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With AWS, in theory, enterprises only have to pay for the resources they use. In practice, however, IT teams need to explicitly tell AWS to shut down unnecessary instances. Otherwise it's like leaving the car engine running all night without going anywhere.
Developers can automatically provision servers that are only used during certain hours and then turn them off. They can also launch a server for testing or for a data-processing scenario and then turn it off when the process is complete. There are several straightforward approaches baked into AWS to handle both of these scenarios. In addition, various scripts and third-party tools can make it easier to manage the process.
Some starting points for this include Auto Scaling, AWS Data Pipeline and CloudWatch alarm actions. Each of the tools can run on its own without the need for a separate server or dependence on an on-premises service. Developers can also create scripts to manage provisioning and decommissioning of Elastic Compute Cloud (EC2) instances that run on a basic Linux EC2 instance, a developer's workstation or a basic Linux server.
Auto Scaling EC2 instances to zero
AWS Auto Scaling makes it easy to grow a group of servers in response to traffic and then shrink the server cluster as loads decrease. It is possible to scale a group down to zero instances on a schedule and then start it up to one instance at certain times.
Developers must create an Auto Scaling configuration to run an instance on a recurring schedule. This group should be set up to use the minimum instance runtime. Developers configure a user data script to run at the end to back up instance data and move it to a stopped state. Then, they create a recurring action to lower the instances to zero, which terminates the instance. It is also important to configure Auto Scaling so it doesn't automatically replace unhealthy instances. Otherwise, it will start a new instance as soon as it shuts down the server.
Run CLI commands with AWS Data Pipeline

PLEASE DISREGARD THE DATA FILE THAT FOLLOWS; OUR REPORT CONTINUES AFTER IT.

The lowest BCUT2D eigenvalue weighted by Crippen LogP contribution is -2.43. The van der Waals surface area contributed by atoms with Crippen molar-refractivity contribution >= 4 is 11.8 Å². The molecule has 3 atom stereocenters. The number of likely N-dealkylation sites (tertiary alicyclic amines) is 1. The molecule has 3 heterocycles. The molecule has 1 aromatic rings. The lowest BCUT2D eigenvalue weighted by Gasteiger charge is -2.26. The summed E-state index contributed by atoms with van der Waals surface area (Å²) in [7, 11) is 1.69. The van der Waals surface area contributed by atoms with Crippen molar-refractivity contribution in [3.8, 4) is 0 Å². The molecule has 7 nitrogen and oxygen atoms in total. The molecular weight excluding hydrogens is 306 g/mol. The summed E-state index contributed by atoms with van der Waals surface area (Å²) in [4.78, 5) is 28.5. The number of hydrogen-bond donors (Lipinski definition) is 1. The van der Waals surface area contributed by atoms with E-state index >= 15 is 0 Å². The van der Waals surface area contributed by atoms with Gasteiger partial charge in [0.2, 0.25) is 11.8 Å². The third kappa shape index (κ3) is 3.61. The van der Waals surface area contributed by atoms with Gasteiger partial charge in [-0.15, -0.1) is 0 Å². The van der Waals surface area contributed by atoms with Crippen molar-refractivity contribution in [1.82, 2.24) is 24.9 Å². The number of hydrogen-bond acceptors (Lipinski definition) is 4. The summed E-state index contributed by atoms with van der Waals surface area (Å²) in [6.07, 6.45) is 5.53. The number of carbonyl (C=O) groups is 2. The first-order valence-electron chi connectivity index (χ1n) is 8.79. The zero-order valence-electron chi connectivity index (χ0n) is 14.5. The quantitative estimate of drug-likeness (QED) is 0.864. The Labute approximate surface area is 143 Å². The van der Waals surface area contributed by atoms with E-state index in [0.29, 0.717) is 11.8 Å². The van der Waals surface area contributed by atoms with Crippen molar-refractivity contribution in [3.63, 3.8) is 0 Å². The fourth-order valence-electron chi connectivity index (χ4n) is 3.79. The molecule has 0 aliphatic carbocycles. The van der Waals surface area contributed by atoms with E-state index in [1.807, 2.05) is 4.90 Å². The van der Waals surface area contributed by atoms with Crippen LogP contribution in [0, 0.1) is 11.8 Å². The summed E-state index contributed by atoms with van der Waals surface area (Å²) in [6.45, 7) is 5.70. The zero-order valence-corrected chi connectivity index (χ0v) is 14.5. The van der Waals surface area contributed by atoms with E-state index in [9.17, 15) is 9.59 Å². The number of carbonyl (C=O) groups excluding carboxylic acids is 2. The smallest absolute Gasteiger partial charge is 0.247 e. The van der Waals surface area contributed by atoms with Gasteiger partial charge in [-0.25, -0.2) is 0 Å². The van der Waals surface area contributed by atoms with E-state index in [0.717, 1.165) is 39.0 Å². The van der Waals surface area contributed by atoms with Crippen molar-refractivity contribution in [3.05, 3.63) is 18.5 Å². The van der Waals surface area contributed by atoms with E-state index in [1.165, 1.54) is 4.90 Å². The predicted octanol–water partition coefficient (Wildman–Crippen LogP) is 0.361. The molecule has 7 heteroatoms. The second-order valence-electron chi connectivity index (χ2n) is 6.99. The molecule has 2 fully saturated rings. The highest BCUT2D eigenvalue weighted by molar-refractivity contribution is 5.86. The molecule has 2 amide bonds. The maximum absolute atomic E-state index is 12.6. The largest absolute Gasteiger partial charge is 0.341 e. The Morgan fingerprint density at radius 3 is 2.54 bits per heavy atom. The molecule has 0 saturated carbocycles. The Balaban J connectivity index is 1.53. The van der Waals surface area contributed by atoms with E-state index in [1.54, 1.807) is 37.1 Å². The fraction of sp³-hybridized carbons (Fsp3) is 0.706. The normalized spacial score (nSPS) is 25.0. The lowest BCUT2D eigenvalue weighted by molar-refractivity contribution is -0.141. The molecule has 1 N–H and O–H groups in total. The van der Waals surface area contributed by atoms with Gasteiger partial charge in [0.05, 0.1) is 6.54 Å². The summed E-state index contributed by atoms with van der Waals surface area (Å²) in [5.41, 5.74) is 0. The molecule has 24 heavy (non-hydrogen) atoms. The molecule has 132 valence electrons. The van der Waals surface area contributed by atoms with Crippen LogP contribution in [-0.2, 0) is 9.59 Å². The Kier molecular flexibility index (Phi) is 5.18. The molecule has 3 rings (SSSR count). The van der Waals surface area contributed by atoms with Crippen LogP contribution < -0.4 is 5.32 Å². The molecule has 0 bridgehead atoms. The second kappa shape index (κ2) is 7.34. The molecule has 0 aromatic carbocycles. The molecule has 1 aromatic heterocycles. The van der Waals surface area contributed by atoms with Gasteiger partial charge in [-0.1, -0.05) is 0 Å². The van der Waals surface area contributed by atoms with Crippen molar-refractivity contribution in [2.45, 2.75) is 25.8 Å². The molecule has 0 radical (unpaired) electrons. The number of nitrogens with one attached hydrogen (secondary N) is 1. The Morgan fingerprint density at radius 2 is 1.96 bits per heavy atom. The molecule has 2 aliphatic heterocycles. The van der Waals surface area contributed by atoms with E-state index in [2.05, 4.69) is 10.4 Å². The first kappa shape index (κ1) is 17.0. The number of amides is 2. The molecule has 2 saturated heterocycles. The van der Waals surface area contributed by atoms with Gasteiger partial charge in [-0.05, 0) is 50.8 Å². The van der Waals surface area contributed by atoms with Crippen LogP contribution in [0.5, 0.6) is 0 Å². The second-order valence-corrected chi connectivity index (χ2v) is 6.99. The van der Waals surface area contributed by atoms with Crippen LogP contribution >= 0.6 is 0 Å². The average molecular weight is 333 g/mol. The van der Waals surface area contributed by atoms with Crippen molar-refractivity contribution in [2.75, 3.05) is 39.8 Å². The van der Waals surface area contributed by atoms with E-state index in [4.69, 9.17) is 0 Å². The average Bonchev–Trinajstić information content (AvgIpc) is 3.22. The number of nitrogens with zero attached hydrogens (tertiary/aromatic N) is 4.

Setting up AWS Data Pipeline enables IT teams to run AWS CLI commands on a schedule. It will also automatically write logs to a Simple Storage Service bucket. And an AWS Identity and Access Management (IAM) role can be associated with IAM processes to reduce the need for key management.
Smaller enterprises can take advantage of the free tier to keep data transfer costs to a minimum. Otherwise, it costs about $1 per month for a daily activity and goes up depending on complexity.
IT teams specify the business logic using a pipeline definition syntax file and then they activate the pipeline. Developers can edit the file and run it again to activate the change. The Task Runner application polls AWS Data Pipeline for tasks and runs them; you can manage the pipeline via the AWS Management Console, AWS CLI, AWS SDKs and the Query API. The Query API provides the most flexibility, but it requires developers to write code to handle low-level details, such as generating a hash to sign requests and manage error handling.
Set up CloudWatch alarm actions
Developers can schedule Amazon CloudWatch alarm actions that automatically stop, terminate and recover an EC2 instance. A stopped instance essentially hibernates and can restore from where it left off. A terminated instance is similar to rebooting the server, which may result in lost data. Alarm actions can shut down an instance when the CPU drops below a certain threshold. This is can be a good option for shutting down data processing or completed test jobs.
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The schedule can be specified using alarm action Amazon Resource Names (ARNs). Default ARNs are not associated with security credentials, but developers can use the EC2ActionsAccess IAM role to securely launch actions with the same credentials as a developer. They also have to set up EC2ActionsAccess roles using the console.
It's not currently possible to use alarm actions for EC2 classic instances, or instances that aren't launched in an Amazon Virtual Private Cloud, Dedicated Instances and instances that use store volumes.
Developers also can use scripts or applications to manage EC2 instance provisioning. These can be set up to run in a minimal EC2 instance or an enterprise workstation or server. Some useful free tools include the EC2 API tools, AutomatiCloud and Bitnami Cloud Tools for AWS. Commercial scheduling tools include ParkMyCloud and Skeddly.
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